For Ruby Trotter, graduating from the University of Arkansas at Little Rock has become a family tradition. Because she’s a double major in chemistry and Spanish, she will likely walk across the stage twice on May 14 – during the morning ceremony and in the afternoon.
Joint degrees have also become a family tradition.
“My mother, Idonia Mitchell Trotter (now Gardner), attended the University of Little Rock for undergraduate studies from fall 2002 to fall 2004 completing a Bachelor of Science in criminal justice as a first-generation college student,” Trotter said. “She is the youngest of eight children whose mother had only a 10th grade education and father with a 6th grade education.”
Her mother was later accepted into the UA Little Rock William H. Bowen School of Law and concurrently accepted into the Master of Public Service program at the UA Clinton School of Public Service.
“In May 2009, she became the first ever joint JD/MPS degree recipient in the world,” Trotter said. “I am very proud of my mom and saw first-hand how UA Little Rock positively impacted her career and our lives.”
In addition, Trotter’s aunt Regatta Mitchell graduated from UA Little Rock with a bachelor’s degree in health sciences.
As she reflected on her own time at the university, Trotter said she’s had an incredible college experience.
“I am so very blessed to have gone to school here and met such amazing people and have opportunities that I’d never dreamed of when I was in high school,” she said, adding that she’s been involved with the Baptist Collegiate Ministry, the Learning Assistant Program, the American Chemical Society, and many other campus groups.
Trotter plans to apply to medical school in May and matriculate in 2023.
“I would love to become a physician, specializing particularly in pediatrics, internal medicine, or emergency medicine,” she said. “During my gap year, I plan to move in with my husband in San Antonio, Texas, and will work either a research or public health position.”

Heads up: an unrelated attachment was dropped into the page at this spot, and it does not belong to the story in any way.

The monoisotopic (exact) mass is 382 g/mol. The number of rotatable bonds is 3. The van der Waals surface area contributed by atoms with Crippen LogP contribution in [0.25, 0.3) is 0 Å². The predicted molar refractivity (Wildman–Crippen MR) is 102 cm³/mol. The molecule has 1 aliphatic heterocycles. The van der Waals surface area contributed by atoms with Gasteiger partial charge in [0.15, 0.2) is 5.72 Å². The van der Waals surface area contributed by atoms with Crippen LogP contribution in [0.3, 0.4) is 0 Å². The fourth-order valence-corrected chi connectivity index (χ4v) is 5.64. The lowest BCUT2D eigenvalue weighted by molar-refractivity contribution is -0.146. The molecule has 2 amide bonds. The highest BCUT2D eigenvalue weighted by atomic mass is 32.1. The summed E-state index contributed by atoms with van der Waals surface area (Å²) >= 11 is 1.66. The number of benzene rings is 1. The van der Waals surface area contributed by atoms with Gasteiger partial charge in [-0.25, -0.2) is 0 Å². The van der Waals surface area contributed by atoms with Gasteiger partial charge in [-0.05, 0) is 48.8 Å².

An accomplished violinist, Trotter (now Viera Corral) met her husband when they both played and made beautiful music together.
“It’s been so cool to see my growth over the years, especially in high school where I was able to make Region Orchestra twice and play in the pit orchestra for two of our musicals,” she said. “This is actually where I met my husband, with him across from me playing viola. I love the violin and continue to use it as an outlet for the stress of my studies.”
Trotter, whose other interests include nanomedicine, hiking, and learning new recipes, noted that she’s gotten a lot of help along the way to graduation.
”My motivations that have gotten me through these four years are my faith, my now-husband (as of March 2022), and support from incredible mentors, family, and friends,” she said.
The Pine Bluff, Arkansas, native spent part of her childhood in Little Rock. She attended high school in Houston, Texas, before coming to UA Little Rock through the Donaghey Scholars Honors Program. The highly selective honors program enrolls 25 new scholars each year.
“I actually came into college as a pre-medical biology major four years ago,” she said. “Dr. Mark Baillie was my General Chemistry I and II professor, and he made the course so interactive and interesting that I had a lot of fun in it.”